God never promised life would be easy, but He did promise we need not be alone.
Courage to me is making a decision to do something good despite being fully aware of the personal danger or difficulty. Courage does not fit my situation in that I did not choose to have ALS, but I think what people might see as courage is the fact that I have been able for the most part to move past denial, anger and self-pity to focus on being alive today.
It is disconcerting to know how you are likely to die, but I am not dead yet. And as my parents and grandparents have died, I have seen that attitude makes a difference in the quality of the life remaining. I made a choice that during the time left to me, I do not want to waste time on wishful thinking or bitterness. Instead I want to be honest about what is happening physically and then move on to what I can still do. That means using the gifts God gave me to contribute what I can, continuing to experience life and people, and most importantly, doing all that I can to leave those I love in a good place. The blessing “Life is short and we have so little time to gladden the hearts of those who journey along with us… .” has a whole new meaning.
I was lucky to be born calm and upbeat, a problem solver and a people person. All very useful traits as I deal with the constantly changing challenges of ALS. As in previous tough situations, I work with what life gives me and make the most of it. I enjoy the process of figuring out workable solutions; for example, it was not hard for me to acknowledge I can no longer speak and then to put my energy into finding computer technologies that allow me to communicate, often with added benefits. My iPad has even charmed small children into climbing on my lap to help me make my computer voice talk about them.
Life in general is still good. Whether I die next week, in 3 years or in 20 years, today is still here, and I have so much to do. Sew a quilt for my son Alex, listen to son Ned talk about his day, get in touch with old friends, weed through closets and drawers filled with good memories, create a web site for women with ALS to share their concerns and reflections. These are just a few of the things that fill my days. And I still get up in the morning ready to be surprised by the unexpected. God never promised life would be easy, but He did promise we need not be alone. ALS is a hard road, but God is here. I find him in the laughter and the tears I share with family and friends and in the kindnesses of strangers. On Sunday mornings God is in the music and the words and in the shining faces gathered around the altar for communion. I feel God at work in the caring listening of a Stephen Ministry gathering and in the quiet of centering prayer with my Spiritual Friends.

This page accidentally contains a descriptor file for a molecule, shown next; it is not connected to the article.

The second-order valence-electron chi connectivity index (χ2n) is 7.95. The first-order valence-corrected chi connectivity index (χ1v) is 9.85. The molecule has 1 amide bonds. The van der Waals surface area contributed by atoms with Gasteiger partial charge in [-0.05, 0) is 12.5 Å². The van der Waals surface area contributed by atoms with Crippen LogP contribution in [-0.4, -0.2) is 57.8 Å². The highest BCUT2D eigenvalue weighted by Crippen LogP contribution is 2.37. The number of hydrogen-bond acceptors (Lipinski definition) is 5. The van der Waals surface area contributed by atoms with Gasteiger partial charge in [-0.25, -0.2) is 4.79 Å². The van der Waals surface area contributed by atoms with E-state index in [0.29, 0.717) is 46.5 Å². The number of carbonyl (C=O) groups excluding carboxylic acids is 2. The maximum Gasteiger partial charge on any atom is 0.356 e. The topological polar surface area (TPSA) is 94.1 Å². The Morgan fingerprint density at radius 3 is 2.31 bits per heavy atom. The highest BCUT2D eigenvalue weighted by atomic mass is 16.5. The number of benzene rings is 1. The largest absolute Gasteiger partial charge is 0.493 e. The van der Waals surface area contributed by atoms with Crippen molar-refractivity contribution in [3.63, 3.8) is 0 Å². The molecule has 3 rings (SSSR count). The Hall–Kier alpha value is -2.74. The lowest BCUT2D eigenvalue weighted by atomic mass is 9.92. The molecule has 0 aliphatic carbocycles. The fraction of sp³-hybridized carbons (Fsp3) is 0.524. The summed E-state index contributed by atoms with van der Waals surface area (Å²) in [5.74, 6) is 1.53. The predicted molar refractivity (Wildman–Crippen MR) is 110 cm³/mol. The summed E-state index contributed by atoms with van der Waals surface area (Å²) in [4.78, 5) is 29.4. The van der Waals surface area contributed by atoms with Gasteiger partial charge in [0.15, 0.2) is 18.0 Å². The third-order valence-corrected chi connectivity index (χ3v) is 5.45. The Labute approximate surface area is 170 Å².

With the help of our discerning clergy, I am learning to balance finding God in the hustle and bustle of this world with finding Him in the quietness of my own solitude. I am grateful God is present, helping me both to live each day on earth more fully and to learn better how to rest in Him. He gives me the strength to face what has come my way and to live as is best for me and for the people I love.
8:00 a.m. Holy Eucharist
9:15 a.m. worship.together (Eucharist for preschool families)
9:15 a.m. Parish Forum & Christian Education (Kairos)
10:30 a.m. Choral Eucharist
Morning prayer is offered at 7:30 a.m. weekdays, in the Mary Chapel.
Silent morning meditation is offered at 8:15 a.m. weekdays, in the Mary Chapel.
Mid-week Eucharist is offered at 12:15 p.m. Wednesdays, in the Mary Chapel.
Compline is offered at 7:00 p.m. on 2nd & 4th Wednesdays, in the Church.
Choral Evensong is offered at 5:00 p.m. on 1st Sundays, Oct.-June, in the Church.
We would love to have you join us.
This Episcopal church is located in the heart of the historic neighborhood of Chestnut Hill, five blocks west of Germantown Avenue at the corner of St. Martin’s Lane and West Willow Grove Avenue.